Degree: PhD, Chemical Engineering, 2006, Georgia Tech

Bileaflet mechanical heart valves (BMHVs) are prone to thrombus formation in the hinge region due to high shear stress combined with stagnation regions. This thesis research addresses the hypothesis that models that isolate and mimic BMHV hinge geometries can be used to quantitatively characterize procoagulant potential using a novel in vitro blood flow system. Furthermore, these results can be correlated with digital particle image velocimetry (DPIV) measurements detailing flow fields for the same models. The significant findings were that: 1) recalcification of recirculating citrated blood markedly increases the magnitude of thrombus forming reactions and the sensitivity for their detection; 2) platelet activation, and the presence of adequate platelet numbers are essential for the activation of coagulation under conditions of high shear; and 3) thrombin formation can be inhibited by blocking the platelet receptors that facilitate platelet aggregation. The DPIV studies give some insight into why different channel geometries resulted in varying propensities for coagulation. The channel geometries with abrupt changes in diameter induced significantly higher levels of TAT and also formed jets that were subject to increased entrainment of the stagnant fluid in the chamber. This entrainment enables more mixing of the shear-activated platelets with the surrounding flow, which can propagate the coagulation cascade, thus increasing the chance for thrombus formation. The influence of abrupt changes in diameter was also evident in the BMHV human blood studies. The MP valve, which has a tortuous hinge pathway, induced significantly more TAT formation than the SJM Standard valve with a smoother hinge channel. Thus, BMHV hinge geometry should be as smooth and free of diameter changes as possible to eliminate stagnation regions that enable activated platelets to congregate and propagate the coagulation cascade. Leakage gap width also had a significant effect not only on procoagulant potential but also on platelet activation. Both the low and high leaker prototype valves had significantly higher levels of platelet activation compared to the SJM Standard valve, but only the low leaker valve demonstrated a higher propensity for coagulation. Thus, to minimize both platelet activation and thromboemboli formation, an optimal gap width should be maintained for BMHVs. Advisors/Committee Members: Ajit P. Yoganathan (Committee Chair), Dale E. Edmondson (Committee Member), Peter J. Ludovice (Committee Member), Stephen R. Hanson (Committee Member), Timothy M. Wick (Committee Member).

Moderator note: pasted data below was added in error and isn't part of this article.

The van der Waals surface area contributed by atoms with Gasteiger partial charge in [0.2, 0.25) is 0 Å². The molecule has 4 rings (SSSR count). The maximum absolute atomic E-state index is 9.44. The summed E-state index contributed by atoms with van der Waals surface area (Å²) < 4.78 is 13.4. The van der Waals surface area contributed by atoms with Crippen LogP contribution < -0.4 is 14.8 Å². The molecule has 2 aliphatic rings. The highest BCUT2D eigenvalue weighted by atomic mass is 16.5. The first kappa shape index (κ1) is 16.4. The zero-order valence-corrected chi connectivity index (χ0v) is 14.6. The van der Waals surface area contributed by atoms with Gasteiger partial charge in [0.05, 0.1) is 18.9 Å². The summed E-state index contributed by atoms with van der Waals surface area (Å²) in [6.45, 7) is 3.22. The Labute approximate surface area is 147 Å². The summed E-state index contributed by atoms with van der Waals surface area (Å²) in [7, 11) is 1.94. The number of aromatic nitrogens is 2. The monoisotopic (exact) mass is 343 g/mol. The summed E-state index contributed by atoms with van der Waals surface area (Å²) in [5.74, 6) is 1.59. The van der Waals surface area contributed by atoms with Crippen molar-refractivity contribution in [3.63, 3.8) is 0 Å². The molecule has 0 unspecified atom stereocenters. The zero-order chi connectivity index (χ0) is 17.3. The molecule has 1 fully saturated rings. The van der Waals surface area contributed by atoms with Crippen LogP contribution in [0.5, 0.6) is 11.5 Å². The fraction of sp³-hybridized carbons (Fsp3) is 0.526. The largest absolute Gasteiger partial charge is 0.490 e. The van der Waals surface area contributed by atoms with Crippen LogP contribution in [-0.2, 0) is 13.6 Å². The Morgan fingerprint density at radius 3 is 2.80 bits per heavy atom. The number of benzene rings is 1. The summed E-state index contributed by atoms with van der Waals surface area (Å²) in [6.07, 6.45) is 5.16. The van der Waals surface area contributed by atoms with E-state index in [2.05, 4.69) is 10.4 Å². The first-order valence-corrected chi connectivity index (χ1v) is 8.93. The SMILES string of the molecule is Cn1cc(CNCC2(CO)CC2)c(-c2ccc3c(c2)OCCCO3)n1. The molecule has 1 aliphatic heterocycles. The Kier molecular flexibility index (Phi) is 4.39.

Subjects/Keywords: Blood; Thrombosis; Mechanical heart valves; Platelets; Shear stress

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APA · Chicago · MLA · Vancouver · CSE | Export to Zotero / EndNote / Reference Manager

APA (6th Edition):

Fallon, A. M. (2006). The Development of a Novel in vitro Flow System to Evaluate Platelet Activation and Procoagulant Potential Induced by Bileaflet Mechanical Heart Valve Leakage Jets. (Doctoral Dissertation). Georgia Tech. Retrieved from http://hdl.handle.net/1853/10451

Chicago Manual of Style (16th Edition):

Fallon, Anna Marie. “The Development of a Novel in vitro Flow System to Evaluate Platelet Activation and Procoagulant Potential Induced by Bileaflet Mechanical Heart Valve Leakage Jets.” 2006. Doctoral Dissertation, Georgia Tech. Accessed March 03, 2021. http://hdl.handle.net/1853/10451.

MLA Handbook (7th Edition):

Fallon, Anna Marie. “The Development of a Novel in vitro Flow System to Evaluate Platelet Activation and Procoagulant Potential Induced by Bileaflet Mechanical Heart Valve Leakage Jets.” 2006. Web. 03 Mar 2021.

Vancouver:

Fallon AM. The Development of a Novel in vitro Flow System to Evaluate Platelet Activation and Procoagulant Potential Induced by Bileaflet Mechanical Heart Valve Leakage Jets. [Internet] [Doctoral dissertation]. Georgia Tech; 2006. [cited 2021 Mar 03]. Available from: http://hdl.handle.net/1853/10451.

Council of Science Editors:

Fallon AM. The Development of a Novel in vitro Flow System to Evaluate Platelet Activation and Procoagulant Potential Induced by Bileaflet Mechanical Heart Valve Leakage Jets. [Doctoral Dissertation]. Georgia Tech; 2006. Available from: http://hdl.handle.net/1853/10451